DESPITE media hype, the preliminary contacts between Hamid Karzai’s government in Afghanistan and the Taliban on peace negotiations are shrouded in secrecy. The Afghan peace talks face quite a few impediments, because of a number of factors, primary among them being that all the parties with a stake in any Afghan peace talks have different and often conflicting policy goals of what the talks might achieve. The talks, preliminary as they are, are being propelled by a realization on all sides that a military solution will not work. The biggest pressure is time. The general public in the US is exerting domestic pressure, calling the unpopular war to end and for the troops to return home at an early date. The Taliban, although they have begun participating in the preliminary talks, insist that foreign forces must leave Afghanistan before there are any talks. However some flexibility in that stand is possible with events moving gradually from the military to the political phase. The United States insists that the Taliban must first lay down their arms, renounce al-Qaida, and accept the Afghan constitution, however that too is no longer a real precondition. There is little chance of a coalition, but power-sharing, under which the Taliban commanders would exert power in some provinces and districts in the south and possibly the east, is a possibility. A major obstacle is the perceived role for Pakistan in the talks.
US special envoy for Pakistan and Afghanistan Richard Holbrook has admitted that Taliban who renounced al Qaeda would be welcomed back in Afghan politics is essentially a brainchild of Pakistan. However, some elements in the US, are expressing the malicious idea through the US and Indian media that Pakistan is trying to sabotage these efforts. It needs to be understood that Pakistan’s concerns for its own security are a major stake for achieving peace in Afghanistan. The Obama administration is to begin another review of its Afghan policy in December. If conditions permit, President Obama would like to start phasing out the U.S. troop presence beginning in July 2011. However, any negotiated solution will require at least some foreign troop presence to remain to guarantee security. The Taliban may not like it, but in the end it may be their best protection against a repeat of 1992, when victorious anti-Soviet mujahedin fighters took to battling each other, setting off a civil war. Having international forces there for a period actually allows greater stability while a new political process can get under way and a new government can get established on a firm footing.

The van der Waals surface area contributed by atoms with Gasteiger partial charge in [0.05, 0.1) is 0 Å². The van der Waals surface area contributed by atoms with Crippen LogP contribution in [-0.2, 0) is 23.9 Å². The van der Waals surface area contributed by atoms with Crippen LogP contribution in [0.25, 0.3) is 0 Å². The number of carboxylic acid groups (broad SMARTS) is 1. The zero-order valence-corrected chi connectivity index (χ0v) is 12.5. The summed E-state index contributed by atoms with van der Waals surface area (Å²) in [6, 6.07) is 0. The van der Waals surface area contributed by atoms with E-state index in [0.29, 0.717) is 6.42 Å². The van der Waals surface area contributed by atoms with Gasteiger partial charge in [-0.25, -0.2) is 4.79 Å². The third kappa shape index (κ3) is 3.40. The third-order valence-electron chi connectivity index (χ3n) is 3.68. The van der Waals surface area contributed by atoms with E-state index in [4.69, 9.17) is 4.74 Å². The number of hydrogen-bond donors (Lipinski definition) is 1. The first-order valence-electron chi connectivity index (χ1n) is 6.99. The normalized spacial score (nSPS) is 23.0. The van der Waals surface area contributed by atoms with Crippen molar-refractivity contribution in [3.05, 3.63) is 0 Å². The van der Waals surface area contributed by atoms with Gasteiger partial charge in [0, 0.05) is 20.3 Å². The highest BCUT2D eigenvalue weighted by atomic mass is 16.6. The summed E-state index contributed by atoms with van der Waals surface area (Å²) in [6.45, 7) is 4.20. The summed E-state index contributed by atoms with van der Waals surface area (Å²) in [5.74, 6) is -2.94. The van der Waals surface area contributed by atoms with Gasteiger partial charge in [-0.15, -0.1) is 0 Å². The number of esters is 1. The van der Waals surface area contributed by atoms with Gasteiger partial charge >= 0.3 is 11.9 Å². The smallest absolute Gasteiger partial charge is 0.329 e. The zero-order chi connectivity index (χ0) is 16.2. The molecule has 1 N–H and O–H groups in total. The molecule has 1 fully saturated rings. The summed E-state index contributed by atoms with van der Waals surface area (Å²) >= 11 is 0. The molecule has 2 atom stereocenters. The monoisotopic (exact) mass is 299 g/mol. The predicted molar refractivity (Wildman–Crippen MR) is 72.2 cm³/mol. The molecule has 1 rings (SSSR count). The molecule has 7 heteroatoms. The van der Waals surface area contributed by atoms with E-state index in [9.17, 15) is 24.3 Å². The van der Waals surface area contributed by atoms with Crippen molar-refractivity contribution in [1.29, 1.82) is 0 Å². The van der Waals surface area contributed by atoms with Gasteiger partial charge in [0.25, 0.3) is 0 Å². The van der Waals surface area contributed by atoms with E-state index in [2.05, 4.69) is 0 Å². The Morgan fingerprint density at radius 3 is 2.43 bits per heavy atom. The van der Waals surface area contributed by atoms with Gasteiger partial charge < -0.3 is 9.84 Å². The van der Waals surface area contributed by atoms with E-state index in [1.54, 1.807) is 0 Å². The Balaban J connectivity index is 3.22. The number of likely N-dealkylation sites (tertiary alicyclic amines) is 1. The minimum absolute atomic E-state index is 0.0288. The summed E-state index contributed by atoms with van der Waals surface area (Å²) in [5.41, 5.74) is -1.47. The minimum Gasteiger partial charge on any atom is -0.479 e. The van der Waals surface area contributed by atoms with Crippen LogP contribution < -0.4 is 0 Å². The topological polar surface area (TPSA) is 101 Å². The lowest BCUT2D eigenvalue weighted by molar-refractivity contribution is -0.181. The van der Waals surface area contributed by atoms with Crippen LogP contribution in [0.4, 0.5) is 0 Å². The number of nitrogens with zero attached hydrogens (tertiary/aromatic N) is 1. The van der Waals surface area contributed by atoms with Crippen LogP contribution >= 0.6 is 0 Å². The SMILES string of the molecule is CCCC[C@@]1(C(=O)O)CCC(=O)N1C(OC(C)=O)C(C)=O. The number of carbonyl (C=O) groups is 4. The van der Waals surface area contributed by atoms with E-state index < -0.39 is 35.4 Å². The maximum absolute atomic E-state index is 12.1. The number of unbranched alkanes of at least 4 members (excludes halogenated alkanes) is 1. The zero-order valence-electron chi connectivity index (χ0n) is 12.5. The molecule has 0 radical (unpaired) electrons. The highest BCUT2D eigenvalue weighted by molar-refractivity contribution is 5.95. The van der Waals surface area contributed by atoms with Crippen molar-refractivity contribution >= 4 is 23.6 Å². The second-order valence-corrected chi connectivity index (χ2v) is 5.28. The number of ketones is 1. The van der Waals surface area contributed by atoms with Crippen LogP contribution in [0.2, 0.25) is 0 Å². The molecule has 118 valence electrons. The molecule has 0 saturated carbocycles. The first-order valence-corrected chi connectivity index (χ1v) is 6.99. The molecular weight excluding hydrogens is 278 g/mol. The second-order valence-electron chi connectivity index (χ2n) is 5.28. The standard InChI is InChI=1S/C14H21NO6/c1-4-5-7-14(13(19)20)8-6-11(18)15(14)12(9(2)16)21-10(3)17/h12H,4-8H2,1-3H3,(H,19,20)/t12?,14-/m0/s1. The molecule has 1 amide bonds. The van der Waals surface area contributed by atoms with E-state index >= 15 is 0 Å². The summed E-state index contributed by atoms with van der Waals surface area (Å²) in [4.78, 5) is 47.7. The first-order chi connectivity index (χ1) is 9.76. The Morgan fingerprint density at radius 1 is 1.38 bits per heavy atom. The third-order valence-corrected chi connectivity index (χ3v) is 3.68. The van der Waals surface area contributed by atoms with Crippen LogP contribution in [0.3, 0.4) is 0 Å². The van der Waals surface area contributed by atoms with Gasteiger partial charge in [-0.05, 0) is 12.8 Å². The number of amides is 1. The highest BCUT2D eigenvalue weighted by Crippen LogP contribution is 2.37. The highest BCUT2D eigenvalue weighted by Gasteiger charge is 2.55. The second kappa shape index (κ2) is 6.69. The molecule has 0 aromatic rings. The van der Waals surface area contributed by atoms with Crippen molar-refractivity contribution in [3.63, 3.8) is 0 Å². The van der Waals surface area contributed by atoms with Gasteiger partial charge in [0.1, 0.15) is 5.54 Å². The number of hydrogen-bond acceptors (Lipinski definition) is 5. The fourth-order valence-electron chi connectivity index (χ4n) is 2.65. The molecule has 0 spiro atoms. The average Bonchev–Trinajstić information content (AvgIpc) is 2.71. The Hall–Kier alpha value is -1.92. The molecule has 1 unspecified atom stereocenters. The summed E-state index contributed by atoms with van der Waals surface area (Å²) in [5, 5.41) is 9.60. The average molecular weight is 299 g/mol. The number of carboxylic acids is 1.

The question here is, who should comprise this force? Pakistan is deeply concerned about growing Indian influence in Afghanistan. Ample evidence is available that Indian forces have not only used the soil of Afghanistan as a launching pad for terror activities in Pakistan but also used their numerous consulates and trade missions to recruit, train, arm and launch anti-Pakistan elements to destabilize arch rival Pakistan. Western analysts claim that it is this apprehension that drives at least some elements of the Pakistani army and intelligence services to, officially or unofficially, back the Taliban as a strategic hedge against Indian influence in the Karzai government. U.S. officials remain concerned that Pakistan has not been sufficiently aggressive in Washington’s view in eradicating the Pakistan-based Taliban and al-Qaida sanctuaries.
This is a malicious propaganda but pragmatism must prevail and the US should view the possible solutions to the Afghan imbroglio through the prism of Pakistan’s concerns too. Another dangerous development is the explosive idea floated by David Blackwell regarding the division of Afghanistan. Not only will it prove counterproductive, but the US should realize that any such envisaged effort will be opposed vehemently by all Afghans, irrespective of their ethnicity. A major non-starter is the exclusion of the Taliban leader Mullah Omar from the talks. By playing favourites and picking and choosing possible allies among the Taliban is a clear obstacle. If the Afghan peace talks have to succeed, Taliban leaders across the board should be asked to participate in the negotiations. – Dailymailnews